The Air Force Times article is one of the first official mentions of the relationship between Cipro and Gulf War Illness.  Officially, the link hasn’t been examined (though some very smart researchers are building a case as you read this).  Why Cipro hasn’t been looked at as a potential cause of Gulf War Illness is a question that I don’t know the answer to.  Perhaps it’s because most people think that all antibiotics are as safe as penicillin.  Perhaps it’s because most people have a tolerance threshold for fluoroquinolones and don’t react negatively to the first prescription that they receive.  Perhaps it’s because even today, more than 30 years after Cipro was patented by Bayer, the exact mechanism by which fluoroquinolones operate is still officially unknown (1).  Perhaps it’s because it is unthinkable that a commonly used antibiotic could cause a chronic syndrome of pain and suffering.  Perhaps it’s because the tests that show the damage done by fluoroquinolones aren’t used by the VA or civilian doctors’ offices.  Perhaps it’s because fluoroquinolones are the perfect drug – they take an acute problem – an infection, and convert it into a chronic disease-state that is systematically misdiagnosed as fibromyalgia, chronic fatigue syndrome, an autoimmune disease, leaky gut syndrome, insomnia, anxiety, depression, etc. and turns formerly healthy people into lifetime customers of the medical establishment / pharmaceutical companies.  Perhaps it is simply widespread ignorance about the way these dangerous drugs work.

The Cliffs Notes version of how fluoroquinolones work is as follows:

The fluoroquinolone depletes liver enzymes that metabolize drugs (CYP450) (2).  When the enzymes are depleted sufficiently, the fluoroquinolone forms a poisonous adduct to mitochondrial DNA (mtDNA) (3, 4), which destroys and depletes mtDNA (5).  While the mtDNA is being destroyed, the fluoroquinolone is also binding to cellular magnesium. (6, 7)  The mitochondria reacts to being assaulted by producing reactive oxygen species (ROS) (8, 9).  Some of the ROS, specifically hydrogen peroxide, combines with the excess calcium (there is a balance in cells of magnesium and calcium and the binding of the magnesium results in an excess of calcium) to induce the expression of CD95L/Fas Ligand (5) which then causes cell death (apoptosis) and immune system dysfunction (10) which leads the body to attack itself – like an autoimmune disease.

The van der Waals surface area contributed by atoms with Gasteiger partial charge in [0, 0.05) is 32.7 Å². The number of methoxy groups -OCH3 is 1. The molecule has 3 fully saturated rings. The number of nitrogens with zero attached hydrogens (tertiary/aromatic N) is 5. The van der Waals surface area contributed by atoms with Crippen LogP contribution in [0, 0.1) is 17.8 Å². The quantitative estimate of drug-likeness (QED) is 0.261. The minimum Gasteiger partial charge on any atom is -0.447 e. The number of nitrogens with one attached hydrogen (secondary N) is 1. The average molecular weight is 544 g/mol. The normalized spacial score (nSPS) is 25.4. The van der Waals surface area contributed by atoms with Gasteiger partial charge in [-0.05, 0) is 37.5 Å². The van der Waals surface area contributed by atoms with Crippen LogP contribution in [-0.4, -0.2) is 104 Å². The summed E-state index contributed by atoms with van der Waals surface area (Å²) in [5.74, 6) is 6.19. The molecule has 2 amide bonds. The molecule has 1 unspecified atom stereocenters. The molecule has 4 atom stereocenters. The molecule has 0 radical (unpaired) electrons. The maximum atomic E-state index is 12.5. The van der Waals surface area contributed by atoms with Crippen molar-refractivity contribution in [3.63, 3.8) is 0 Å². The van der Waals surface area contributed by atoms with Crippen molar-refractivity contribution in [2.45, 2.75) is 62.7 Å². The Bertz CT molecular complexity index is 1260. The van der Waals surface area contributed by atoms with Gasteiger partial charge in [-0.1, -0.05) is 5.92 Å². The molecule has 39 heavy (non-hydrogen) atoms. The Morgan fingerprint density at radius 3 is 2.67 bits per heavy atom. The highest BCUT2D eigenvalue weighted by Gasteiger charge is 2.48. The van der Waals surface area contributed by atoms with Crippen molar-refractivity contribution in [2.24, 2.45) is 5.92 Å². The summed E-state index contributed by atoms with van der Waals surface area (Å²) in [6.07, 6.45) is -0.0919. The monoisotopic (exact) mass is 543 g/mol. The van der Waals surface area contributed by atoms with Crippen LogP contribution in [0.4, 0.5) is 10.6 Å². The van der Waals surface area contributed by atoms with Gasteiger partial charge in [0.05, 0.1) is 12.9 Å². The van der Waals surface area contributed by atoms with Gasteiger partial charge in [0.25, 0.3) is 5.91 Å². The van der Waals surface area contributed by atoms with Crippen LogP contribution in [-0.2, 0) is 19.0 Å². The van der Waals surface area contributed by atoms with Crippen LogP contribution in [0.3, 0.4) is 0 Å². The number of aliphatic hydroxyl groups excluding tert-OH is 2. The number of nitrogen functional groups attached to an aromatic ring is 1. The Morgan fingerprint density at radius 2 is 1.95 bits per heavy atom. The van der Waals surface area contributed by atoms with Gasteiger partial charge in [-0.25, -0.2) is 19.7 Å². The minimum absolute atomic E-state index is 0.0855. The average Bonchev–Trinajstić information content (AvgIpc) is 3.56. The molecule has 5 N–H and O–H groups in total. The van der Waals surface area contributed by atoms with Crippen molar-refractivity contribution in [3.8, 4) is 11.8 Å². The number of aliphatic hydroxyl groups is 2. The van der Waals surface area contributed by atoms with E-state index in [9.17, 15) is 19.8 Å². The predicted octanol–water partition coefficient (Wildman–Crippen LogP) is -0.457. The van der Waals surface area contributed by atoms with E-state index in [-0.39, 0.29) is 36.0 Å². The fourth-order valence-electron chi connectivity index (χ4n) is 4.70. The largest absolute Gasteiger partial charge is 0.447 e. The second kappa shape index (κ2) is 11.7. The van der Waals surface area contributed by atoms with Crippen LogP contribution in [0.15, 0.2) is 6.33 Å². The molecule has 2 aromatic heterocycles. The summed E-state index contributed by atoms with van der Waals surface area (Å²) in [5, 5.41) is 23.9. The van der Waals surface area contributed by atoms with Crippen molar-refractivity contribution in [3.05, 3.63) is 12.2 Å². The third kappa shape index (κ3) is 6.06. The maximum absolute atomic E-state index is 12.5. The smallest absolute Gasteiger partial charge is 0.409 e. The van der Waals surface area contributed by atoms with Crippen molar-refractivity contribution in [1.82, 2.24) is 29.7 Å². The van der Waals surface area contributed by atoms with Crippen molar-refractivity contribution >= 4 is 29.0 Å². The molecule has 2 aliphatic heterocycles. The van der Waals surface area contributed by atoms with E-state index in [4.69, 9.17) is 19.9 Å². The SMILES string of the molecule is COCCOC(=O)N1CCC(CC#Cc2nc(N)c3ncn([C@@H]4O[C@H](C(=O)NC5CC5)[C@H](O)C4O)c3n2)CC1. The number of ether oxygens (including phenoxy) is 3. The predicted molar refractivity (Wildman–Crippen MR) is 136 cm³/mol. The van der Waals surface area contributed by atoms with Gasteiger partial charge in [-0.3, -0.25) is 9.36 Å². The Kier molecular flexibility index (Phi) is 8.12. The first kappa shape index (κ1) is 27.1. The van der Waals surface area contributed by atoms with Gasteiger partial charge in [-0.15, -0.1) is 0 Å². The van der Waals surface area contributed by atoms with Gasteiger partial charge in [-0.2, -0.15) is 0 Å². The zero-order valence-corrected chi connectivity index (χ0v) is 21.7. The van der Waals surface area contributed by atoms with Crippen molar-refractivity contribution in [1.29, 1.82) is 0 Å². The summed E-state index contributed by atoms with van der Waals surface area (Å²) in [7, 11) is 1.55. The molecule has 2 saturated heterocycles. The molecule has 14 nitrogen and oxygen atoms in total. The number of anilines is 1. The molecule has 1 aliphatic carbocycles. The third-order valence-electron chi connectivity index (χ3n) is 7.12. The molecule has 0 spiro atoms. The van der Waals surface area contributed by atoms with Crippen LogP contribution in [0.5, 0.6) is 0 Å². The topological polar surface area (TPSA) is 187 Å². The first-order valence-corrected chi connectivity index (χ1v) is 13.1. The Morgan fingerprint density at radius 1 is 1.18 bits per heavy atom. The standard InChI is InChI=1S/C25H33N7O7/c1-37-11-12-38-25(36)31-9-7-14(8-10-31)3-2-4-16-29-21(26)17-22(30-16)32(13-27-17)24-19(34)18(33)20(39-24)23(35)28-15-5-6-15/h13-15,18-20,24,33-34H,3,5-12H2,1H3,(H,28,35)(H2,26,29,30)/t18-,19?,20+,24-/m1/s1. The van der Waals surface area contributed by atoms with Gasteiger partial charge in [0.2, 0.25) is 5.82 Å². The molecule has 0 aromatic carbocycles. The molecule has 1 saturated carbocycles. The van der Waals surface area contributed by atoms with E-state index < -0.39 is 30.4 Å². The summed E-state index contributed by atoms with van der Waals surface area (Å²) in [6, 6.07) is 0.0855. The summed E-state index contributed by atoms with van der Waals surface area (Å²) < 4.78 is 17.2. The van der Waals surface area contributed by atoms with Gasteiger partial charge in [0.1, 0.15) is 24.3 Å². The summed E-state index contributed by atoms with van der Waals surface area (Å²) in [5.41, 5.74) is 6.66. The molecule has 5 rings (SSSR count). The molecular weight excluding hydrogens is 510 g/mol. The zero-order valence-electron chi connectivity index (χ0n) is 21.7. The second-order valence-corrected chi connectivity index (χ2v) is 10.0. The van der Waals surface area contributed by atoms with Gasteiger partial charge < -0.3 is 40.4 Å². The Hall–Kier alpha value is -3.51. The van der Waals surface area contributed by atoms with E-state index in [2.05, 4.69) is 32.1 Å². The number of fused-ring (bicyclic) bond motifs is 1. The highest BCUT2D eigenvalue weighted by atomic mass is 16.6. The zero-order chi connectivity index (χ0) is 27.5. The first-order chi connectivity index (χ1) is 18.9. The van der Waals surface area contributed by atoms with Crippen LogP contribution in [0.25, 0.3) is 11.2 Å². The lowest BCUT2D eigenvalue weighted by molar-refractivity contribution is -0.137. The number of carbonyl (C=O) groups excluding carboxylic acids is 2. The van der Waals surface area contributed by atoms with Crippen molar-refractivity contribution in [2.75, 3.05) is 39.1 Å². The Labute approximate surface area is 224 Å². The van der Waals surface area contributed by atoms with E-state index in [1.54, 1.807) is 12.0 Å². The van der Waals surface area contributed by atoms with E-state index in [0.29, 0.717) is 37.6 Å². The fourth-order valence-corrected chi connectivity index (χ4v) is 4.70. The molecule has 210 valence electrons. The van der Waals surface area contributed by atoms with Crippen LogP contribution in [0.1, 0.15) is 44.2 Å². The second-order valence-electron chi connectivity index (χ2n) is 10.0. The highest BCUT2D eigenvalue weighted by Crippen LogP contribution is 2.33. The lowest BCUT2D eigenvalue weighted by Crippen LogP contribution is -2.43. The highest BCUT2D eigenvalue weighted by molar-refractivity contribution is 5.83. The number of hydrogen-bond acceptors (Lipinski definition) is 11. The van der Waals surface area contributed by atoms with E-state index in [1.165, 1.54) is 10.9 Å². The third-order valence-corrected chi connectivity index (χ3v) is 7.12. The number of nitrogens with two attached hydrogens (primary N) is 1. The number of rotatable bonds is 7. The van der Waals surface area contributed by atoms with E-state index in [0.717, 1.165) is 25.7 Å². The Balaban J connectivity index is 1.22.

Damage is caused by every single step in the process.  Additional damage may be done by the fluorine atom that is added to fluoroquinolones to make them more potent.  It should be noted that the complexity of these cellular interactions is too vast to write up in this article.

Every symptom of Gulf War Illness is consistent with mitochondrial damage and oxidative stress (11), both of which have been shown to be brought on by fluoroquinolones.

Though the tests used in typical medical practice show no reason for victims of fluoroquinolones to be ill, that fact simply shows that the wrong tests are being used.  Tests of mitochondrial function, antioxidant/oxidant ratios and DNA will show the damage that is done by fluoroquinolones.  The way to determine whether Cipro is the cause of Gulf War Illness is to conduct a DNA mass spectrogram analysis on afflicted Gulf War Veterans.  If the DNA mass spectrogram analysis shows that quinolone molecules have adducted to the DNA of the Veterans, that’s a smoking gun of damage done by Cipro.